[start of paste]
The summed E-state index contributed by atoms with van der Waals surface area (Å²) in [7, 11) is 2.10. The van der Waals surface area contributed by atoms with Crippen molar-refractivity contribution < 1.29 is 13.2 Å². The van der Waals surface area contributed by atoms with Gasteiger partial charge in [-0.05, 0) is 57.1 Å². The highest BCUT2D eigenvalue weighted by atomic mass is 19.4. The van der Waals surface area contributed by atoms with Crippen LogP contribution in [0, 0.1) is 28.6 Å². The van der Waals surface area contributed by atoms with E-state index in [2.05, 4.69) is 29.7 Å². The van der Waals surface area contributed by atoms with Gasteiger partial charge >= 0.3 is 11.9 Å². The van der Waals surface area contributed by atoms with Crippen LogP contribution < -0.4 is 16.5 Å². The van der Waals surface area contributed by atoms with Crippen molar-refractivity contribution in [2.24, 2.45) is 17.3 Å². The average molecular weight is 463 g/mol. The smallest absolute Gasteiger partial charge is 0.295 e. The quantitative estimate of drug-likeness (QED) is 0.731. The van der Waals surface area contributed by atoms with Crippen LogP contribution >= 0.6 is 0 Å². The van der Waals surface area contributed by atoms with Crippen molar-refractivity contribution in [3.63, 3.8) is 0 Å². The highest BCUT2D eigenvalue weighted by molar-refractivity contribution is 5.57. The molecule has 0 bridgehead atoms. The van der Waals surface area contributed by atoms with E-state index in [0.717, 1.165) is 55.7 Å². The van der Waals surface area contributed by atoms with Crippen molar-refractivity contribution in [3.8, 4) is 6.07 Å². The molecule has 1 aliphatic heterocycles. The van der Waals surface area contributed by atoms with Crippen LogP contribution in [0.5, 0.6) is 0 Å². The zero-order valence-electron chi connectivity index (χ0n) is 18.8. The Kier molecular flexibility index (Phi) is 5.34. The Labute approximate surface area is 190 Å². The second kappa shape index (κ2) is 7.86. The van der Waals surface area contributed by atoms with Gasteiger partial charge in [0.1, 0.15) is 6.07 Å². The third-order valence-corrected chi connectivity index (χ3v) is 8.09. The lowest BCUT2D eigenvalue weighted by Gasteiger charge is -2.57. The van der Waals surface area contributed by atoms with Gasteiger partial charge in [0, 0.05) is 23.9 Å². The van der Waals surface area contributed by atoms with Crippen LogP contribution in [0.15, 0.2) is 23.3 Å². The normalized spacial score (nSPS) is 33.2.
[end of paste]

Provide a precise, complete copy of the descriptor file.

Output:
The summed E-state index contributed by atoms with van der Waals surface area (Å²) in [7, 11) is 2.10. The van der Waals surface area contributed by atoms with Crippen molar-refractivity contribution < 1.29 is 13.2 Å². The van der Waals surface area contributed by atoms with Gasteiger partial charge in [-0.05, 0) is 57.1 Å². The highest BCUT2D eigenvalue weighted by atomic mass is 19.4. The van der Waals surface area contributed by atoms with Crippen LogP contribution in [0, 0.1) is 28.6 Å². The van der Waals surface area contributed by atoms with E-state index in [2.05, 4.69) is 29.7 Å². The van der Waals surface area contributed by atoms with Gasteiger partial charge >= 0.3 is 11.9 Å². The van der Waals surface area contributed by atoms with Crippen LogP contribution < -0.4 is 16.5 Å². The van der Waals surface area contributed by atoms with Crippen molar-refractivity contribution in [2.24, 2.45) is 17.3 Å². The average molecular weight is 463 g/mol. The smallest absolute Gasteiger partial charge is 0.295 e. The quantitative estimate of drug-likeness (QED) is 0.731. The van der Waals surface area contributed by atoms with Crippen LogP contribution >= 0.6 is 0 Å². The van der Waals surface area contributed by atoms with Crippen molar-refractivity contribution in [3.63, 3.8) is 0 Å². The highest BCUT2D eigenvalue weighted by molar-refractivity contribution is 5.57. The molecule has 0 bridgehead atoms. The van der Waals surface area contributed by atoms with E-state index in [0.717, 1.165) is 55.7 Å². The van der Waals surface area contributed by atoms with Crippen molar-refractivity contribution in [3.8, 4) is 6.07 Å². The molecule has 1 aliphatic heterocycles. The van der Waals surface area contributed by atoms with Crippen LogP contribution in [0.5, 0.6) is 0 Å². The zero-order valence-electron chi connectivity index (χ0n) is 18.8. The Kier molecular flexibility index (Phi) is 5.34. The Labute approximate surface area is 190 Å². The second kappa shape index (κ2) is 7.86. The van der Waals surface area contributed by atoms with Gasteiger partial charge in [0.1, 0.15) is 6.07 Å². The third-order valence-corrected chi connectivity index (χ3v) is 8.09. The lowest BCUT2D eigenvalue weighted by Gasteiger charge is -2.57. The van der Waals surface area contributed by atoms with Gasteiger partial charge in [0, 0.05) is 23.9 Å². The van der Waals surface area contributed by atoms with Crippen LogP contribution in [0.15, 0.2) is 23.3 Å². The normalized spacial score (nSPS) is 33.2.